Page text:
I’d like to thank everyone who took part. The contributors responded to that tweet and their answers are below. Responses are posted with permission. Please could you respect the contributors’ opinions and post constructive comments only.

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A Note of a Meeting with the Lord Chancellor

A note of the Circuit Leaders’ meeting with the Lord Chancellor. He begins with the astonishing claim that the Bar are failing to engage. Not for want of trying Lord Chancellor, as MTQC will confirm. We have indeed put forward many proposals for saving waste and needless expenditure, which you appear not to have read yet.
He also wants to save money by cutting down on needless mentions, seemingly blissfully unaware that we are not paid for these anyway.
Is patently clear from this account that he is woefully underbriefed.
Read and decide for yourselves

A view from the North

I understand this note was compiled by the Leader of the Midlands and Oxford Circuit


LC began by saying that he was surprised that the Bar was not engaging in the consultation process with him. He said that this in distinction to the Law Society who had come up with a set of proposals and were actively debating them with him.

We pointed out that we were engaging with him. The Bar was responsible for a large number of the responses that he had received to his consultation document and contained many reasons why what he proposed was not in the public interest. The responses contained a number of ways in which significant sums could be saved without cutting legal aid payments. We said that we were not prepared to engage in, for example, a debate as to how standards could be maintained in…

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A Fourth Letter to Lord McNally

Our world is all the richer for the deep vein of satire that the MoJ’s fumblings have inspired.

A view from the North

My Dearest Tommy,

May I first apologise for the frequency of my correspondence? I know now that it was how often that I felt moved to write to Richard Madeley that led to the injunction. I do appreciate how a mountain of correspondence can become tiresome in itself. I hope that the photos of me enjoying the sunshine whilst shopping in Tescos that I sent you on Snapchat have added some moments of levity to your day in these times of austerity.

However I could not let recent events pass without comment. You will, of course, recall what you said last week about litigants in person,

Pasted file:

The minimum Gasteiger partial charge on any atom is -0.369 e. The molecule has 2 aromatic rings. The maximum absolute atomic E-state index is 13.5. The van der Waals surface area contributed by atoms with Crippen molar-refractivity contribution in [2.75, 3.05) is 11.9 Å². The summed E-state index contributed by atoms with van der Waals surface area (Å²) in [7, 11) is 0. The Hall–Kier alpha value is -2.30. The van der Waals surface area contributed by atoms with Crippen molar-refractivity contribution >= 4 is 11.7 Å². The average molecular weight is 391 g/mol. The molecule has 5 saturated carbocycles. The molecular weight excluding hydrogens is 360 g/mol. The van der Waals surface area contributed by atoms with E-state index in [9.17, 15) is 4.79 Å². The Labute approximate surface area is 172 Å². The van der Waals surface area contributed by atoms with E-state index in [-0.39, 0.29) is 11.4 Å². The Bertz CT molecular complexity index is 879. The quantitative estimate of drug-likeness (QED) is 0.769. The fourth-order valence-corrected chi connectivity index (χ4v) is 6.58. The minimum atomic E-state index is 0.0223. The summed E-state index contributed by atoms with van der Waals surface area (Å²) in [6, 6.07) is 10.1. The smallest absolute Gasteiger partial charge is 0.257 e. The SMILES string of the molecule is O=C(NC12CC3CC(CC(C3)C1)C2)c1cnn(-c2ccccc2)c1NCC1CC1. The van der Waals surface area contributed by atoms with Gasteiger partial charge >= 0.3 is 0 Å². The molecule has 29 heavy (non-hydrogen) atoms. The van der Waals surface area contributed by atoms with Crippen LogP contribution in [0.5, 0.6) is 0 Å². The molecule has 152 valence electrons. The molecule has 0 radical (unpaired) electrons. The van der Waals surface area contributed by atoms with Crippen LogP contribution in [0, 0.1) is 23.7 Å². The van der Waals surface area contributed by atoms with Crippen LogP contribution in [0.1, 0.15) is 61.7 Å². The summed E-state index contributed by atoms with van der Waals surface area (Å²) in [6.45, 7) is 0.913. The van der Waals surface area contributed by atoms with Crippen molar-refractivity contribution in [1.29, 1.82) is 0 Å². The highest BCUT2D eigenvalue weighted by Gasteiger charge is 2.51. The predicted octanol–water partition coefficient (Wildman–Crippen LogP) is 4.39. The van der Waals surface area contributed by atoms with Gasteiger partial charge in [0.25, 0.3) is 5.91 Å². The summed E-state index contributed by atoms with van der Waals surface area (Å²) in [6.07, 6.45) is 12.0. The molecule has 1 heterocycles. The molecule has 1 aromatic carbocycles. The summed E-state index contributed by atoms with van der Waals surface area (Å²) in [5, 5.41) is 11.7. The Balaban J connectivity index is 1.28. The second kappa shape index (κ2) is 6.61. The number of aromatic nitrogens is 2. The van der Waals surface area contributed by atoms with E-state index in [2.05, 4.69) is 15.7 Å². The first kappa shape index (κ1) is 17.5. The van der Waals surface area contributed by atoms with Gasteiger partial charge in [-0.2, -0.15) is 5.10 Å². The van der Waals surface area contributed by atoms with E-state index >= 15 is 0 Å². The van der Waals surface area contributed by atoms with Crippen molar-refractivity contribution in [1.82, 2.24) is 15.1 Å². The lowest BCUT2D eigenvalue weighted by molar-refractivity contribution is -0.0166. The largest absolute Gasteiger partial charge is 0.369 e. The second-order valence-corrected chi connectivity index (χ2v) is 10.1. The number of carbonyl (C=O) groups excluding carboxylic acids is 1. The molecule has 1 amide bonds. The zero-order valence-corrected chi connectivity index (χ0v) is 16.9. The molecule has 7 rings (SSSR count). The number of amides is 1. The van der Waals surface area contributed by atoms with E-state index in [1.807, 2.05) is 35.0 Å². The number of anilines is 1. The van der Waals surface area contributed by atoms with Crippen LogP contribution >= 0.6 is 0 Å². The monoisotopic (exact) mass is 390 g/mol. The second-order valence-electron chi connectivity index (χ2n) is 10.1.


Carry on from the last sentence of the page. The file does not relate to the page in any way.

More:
“There have always been a significant number of people representing themselves in court – they did in around half of all child custody cases last year – and we provide information and guidance to help them. Evidence shows that cases where people represent themselves…

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Guest Blog – Transforming Legal Aid: Meeting with Laura Sandys MP for Thanet South

Oliver Kirk, of BKRW Solicitors, is a very welcome returning guest to the CBA Blog. He was in the vanguard of High Street Solicitors in the fight to #saveukjustice.
Here is his account of his meeting with Conservative Thanet MP, Laura Sandys. Once again he puts the case, and puts right some of the inaccurate briefing that Tory MP’s are given by the MoJ.
To give Laura Sandys her due, she seems to have listened. Well done Oliver.
And you can follow him on Twitter as well @kirkabout

Thoughts on the Criminal Justice System

Guest Blog by Oliver Kirk (@Kirkabout)

Today, 16th July, I met with Laura Sandys MP in the lobby of Portcullis House.

I attended both in my capacity as her constituent and also a representative of Kent Law Society. It had originally been envisaged that Mr Oliver Saxby, Queens Counsel, would also be present in his capacity as Chair of the Kent Bar Mess to make representations on their behalf. Sadly, he was unable to attend, but gave me a useful checklist of matters to be raised.

The meeting lasted about 45 minutes and the impression that I gained was that there is genuine concern about the effect that PCT might have, we are operating in an environment where cuts are a given. I am afraid that she did tell me that we have the “most expensive legal aid system in the world” but I have put her right on that…